Limited Liability Company Definition
CHARACTERISTICS OF A LIMITED LIABILITY COMPANY
A limited liability company is a hybrid between a partnership and a corporation. Like limited partnerships and corporations, the limited liability company has a separate legal entity from its "members."
An LLC does not exist indefinitely. Traditionally, the articles of organization must specify the date on which the Limited Liability Company's existence will terminate. However, many states now allow an LLC to have a perpetual existence. Unless otherwise provided in the articles of organization or a written operating agreement, an LLC is dissolved at the death, withdrawal, resignation, expulsion, or bankruptcy of a member (unless within 90 days a majority in both the profits and capital interests vote to continue the LLC).
There are two ways to split voting power among LLC members: either each member's voting power corresponds to his or her percentage interest in the business, or each member gets one vote -- called "per capita" voting. Most LLCs agree to allot votes in proportion to the members' ownership interests.
LLCs are more expensive to create than a partnership or sole proprietorship.
State laws for creating LLCs may not reflect latest federal tax changes. Some states impose an income or franchise tax on LLCs.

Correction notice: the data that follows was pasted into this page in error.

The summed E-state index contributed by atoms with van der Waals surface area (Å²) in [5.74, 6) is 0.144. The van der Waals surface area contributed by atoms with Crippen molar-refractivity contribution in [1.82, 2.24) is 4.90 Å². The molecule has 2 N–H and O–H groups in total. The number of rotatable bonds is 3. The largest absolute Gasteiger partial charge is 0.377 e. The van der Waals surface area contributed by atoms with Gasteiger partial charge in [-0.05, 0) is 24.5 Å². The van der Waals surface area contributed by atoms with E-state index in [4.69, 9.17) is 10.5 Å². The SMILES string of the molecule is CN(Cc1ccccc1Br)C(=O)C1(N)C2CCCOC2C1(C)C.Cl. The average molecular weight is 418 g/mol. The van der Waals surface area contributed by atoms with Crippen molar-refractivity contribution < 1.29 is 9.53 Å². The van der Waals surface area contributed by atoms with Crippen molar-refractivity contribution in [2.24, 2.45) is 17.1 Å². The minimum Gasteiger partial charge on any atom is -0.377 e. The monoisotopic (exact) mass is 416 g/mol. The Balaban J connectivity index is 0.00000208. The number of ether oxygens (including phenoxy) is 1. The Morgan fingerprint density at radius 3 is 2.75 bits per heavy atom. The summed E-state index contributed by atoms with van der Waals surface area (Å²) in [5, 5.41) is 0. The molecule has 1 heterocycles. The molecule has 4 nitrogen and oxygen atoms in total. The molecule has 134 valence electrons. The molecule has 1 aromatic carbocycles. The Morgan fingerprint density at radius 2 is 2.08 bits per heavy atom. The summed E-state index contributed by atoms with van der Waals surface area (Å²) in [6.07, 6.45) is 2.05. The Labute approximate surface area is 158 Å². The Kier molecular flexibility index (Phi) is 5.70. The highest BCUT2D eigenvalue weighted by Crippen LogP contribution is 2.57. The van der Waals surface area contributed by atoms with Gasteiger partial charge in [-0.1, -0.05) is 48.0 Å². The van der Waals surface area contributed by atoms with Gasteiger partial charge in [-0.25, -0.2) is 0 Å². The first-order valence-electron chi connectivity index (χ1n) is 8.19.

One of the disadvantages of an LLC is that it does not allow ownership to be transferred through sale of shares in the same way as corporate stock ownership allows. In most jurisdictions, a membership may only be transferred or created with the consent of members having a majority in interest (excluding the person acquiring the membership interest), unless the articles of organization provide otherwise.
LLCs may abruptly cease to exist. Unless otherwise provided in the articles of organization or a written operating agreement, or the majority members in capital and profits vote to continue it within 90 days, an LLC is dissolved at the death, withdrawal, resignation, expulsion, or bankruptcy of a member. The LLC operating agreement can prevent this kind of abrupt ending to your business by including "buy-sell" provisions, which set up guidelines for what will happen when one member retires, dies, becomes disabled or leaves the LLC.
Some of the benefits of an LLC include flexible ownership and management, protection from liability for owners, and tax advantages.
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